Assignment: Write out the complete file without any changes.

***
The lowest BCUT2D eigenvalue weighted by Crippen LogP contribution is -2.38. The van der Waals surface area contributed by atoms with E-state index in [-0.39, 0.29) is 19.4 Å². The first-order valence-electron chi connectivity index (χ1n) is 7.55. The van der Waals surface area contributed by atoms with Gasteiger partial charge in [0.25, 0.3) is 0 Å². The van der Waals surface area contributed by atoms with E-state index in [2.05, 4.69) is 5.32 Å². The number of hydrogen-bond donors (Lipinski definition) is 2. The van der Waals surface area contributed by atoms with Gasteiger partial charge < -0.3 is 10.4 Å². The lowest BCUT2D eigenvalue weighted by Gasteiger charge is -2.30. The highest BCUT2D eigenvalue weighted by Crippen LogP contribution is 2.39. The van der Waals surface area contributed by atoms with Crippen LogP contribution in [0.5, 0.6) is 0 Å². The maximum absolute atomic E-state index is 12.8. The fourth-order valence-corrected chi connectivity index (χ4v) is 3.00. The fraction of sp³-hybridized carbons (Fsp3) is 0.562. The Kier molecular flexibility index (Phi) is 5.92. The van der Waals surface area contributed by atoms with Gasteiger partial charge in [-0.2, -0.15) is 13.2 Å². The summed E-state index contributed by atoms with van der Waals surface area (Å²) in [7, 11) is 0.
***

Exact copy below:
The lowest BCUT2D eigenvalue weighted by Crippen LogP contribution is -2.38. The van der Waals surface area contributed by atoms with E-state index in [-0.39, 0.29) is 19.4 Å². The first-order valence-electron chi connectivity index (χ1n) is 7.55. The van der Waals surface area contributed by atoms with Gasteiger partial charge in [0.25, 0.3) is 0 Å². The van der Waals surface area contributed by atoms with E-state index in [2.05, 4.69) is 5.32 Å². The number of hydrogen-bond donors (Lipinski definition) is 2. The van der Waals surface area contributed by atoms with Gasteiger partial charge < -0.3 is 10.4 Å². The lowest BCUT2D eigenvalue weighted by Gasteiger charge is -2.30. The highest BCUT2D eigenvalue weighted by Crippen LogP contribution is 2.39. The van der Waals surface area contributed by atoms with Crippen LogP contribution in [0.5, 0.6) is 0 Å². The maximum absolute atomic E-state index is 12.8. The fourth-order valence-corrected chi connectivity index (χ4v) is 3.00. The fraction of sp³-hybridized carbons (Fsp3) is 0.562. The Kier molecular flexibility index (Phi) is 5.92. The van der Waals surface area contributed by atoms with Gasteiger partial charge in [-0.2, -0.15) is 13.2 Å². The summed E-state index contributed by atoms with van der Waals surface area (Å²) in [7, 11) is 0.